California’s $140 Million Bet on Foster Parent Recruitment
California has spent about $140 million over the past three-plus years to find foster parents for the state’s most vulnerable children, but some advocates are worried that some of these funds were little more than a giveaway to county child welfare departments, with little oversight from the state and an uncertain impact.
In looking at one year—the fiscal year 2016-2017—counties across California spent more than $40 million collectively to help support relatives during drawn-out approval processes brought on by state reforms. That same year, Riverside County spent more than $1.7 million importing a successful recruitment model from St. Louis. But other counties spent the money on office supplies, such as color printers and ink, laptops and Wi-Fi-jetpacks.
Even with the huge influx of funds with very few strings attached, many counties have still struggled to recruit new foster parents. And some of the money still has not been spent. In 2016-2017, more than half of the allocated money—or nearly $23 million— had not been spent by the end of the year.
The state has made strides in recent years to find more caregivers for foster children, but the number of foster parents in California today still lags behind the 2012 total, according to recent national analysis of foster care placements by The Chronicle of Social Change.
Facing a foster home shortage that threatens to jeopardize its new foster care reforms, California has given counties $139.5 million to recruit and retain foster parents over the past four fiscal years, beginning in the 2015-2016 fiscal year and extending to the current fiscal year, when the funding will expire. That mammoth outlay is believed to be the largest single investment in foster parent recruitment and retention in U.S. history.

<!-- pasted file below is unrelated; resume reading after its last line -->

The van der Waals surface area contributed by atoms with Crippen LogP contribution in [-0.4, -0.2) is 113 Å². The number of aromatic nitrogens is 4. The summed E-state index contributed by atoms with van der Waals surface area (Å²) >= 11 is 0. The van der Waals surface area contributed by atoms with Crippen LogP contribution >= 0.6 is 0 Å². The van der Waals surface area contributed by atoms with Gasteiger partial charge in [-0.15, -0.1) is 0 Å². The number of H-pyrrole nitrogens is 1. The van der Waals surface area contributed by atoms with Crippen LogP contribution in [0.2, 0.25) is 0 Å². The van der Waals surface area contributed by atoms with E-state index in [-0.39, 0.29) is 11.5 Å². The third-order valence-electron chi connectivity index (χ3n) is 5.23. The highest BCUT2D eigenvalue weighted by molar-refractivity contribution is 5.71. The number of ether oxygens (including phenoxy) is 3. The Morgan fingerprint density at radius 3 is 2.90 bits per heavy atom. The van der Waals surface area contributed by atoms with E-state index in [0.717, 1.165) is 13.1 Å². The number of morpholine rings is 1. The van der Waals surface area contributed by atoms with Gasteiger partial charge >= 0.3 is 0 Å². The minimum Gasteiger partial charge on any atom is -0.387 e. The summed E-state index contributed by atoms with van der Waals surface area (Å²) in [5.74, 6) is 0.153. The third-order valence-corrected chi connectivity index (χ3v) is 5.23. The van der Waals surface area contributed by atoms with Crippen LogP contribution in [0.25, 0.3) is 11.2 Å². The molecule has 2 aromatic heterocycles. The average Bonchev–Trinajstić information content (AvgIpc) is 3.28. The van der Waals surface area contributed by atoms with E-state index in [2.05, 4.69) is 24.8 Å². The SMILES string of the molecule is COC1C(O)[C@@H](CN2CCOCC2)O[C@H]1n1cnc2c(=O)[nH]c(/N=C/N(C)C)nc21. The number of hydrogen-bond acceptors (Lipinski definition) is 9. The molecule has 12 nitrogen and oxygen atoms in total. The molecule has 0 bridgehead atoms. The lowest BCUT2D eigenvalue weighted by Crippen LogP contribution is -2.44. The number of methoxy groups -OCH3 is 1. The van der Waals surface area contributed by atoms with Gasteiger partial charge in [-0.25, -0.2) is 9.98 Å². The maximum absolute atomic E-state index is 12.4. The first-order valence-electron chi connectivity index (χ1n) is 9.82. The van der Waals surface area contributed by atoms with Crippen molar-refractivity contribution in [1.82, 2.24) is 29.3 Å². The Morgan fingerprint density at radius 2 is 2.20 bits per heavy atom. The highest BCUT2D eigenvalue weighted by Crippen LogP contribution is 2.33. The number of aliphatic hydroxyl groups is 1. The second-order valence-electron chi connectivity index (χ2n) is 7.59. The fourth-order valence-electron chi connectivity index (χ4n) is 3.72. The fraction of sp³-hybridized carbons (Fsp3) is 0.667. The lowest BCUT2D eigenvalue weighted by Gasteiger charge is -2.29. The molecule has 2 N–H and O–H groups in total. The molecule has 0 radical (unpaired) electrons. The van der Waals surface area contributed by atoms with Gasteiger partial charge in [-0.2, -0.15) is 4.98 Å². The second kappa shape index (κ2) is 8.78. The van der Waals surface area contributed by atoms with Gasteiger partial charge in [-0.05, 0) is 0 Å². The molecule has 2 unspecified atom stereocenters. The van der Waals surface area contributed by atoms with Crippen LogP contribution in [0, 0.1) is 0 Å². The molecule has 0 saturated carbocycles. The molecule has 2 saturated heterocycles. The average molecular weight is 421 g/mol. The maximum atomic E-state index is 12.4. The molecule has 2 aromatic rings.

But in examining the expenses, The Chronicle of Social Change found the program, known as the Foster Parent Recruitment and Retention Services (FPRRS) fund, was a mixed bag with a nebulous impact on the number of new caregivers in the state.
“There’s still a long way to go in terms of supporting caregivers,” said Jenn Rexroad, executive director of the California Alliance of Caregivers. “They’re under the gun to spend the money or they lose it. Then you start making these crazy purchases that have nothing to do with retention and recruitment.”
But with FPPRS funding set to expire at the end of this fiscal year, several counties voiced concern that the program had not yet helped them build a surplus of caregivers.
The Chronicle interviewed local child welfare leaders and reviewed public documents to learn what we could about how the money was spent in the 2016-17 fiscal year and what sort of impact it made on California’s county-run child welfare systems.
Recruiting Isn’t an Exact Science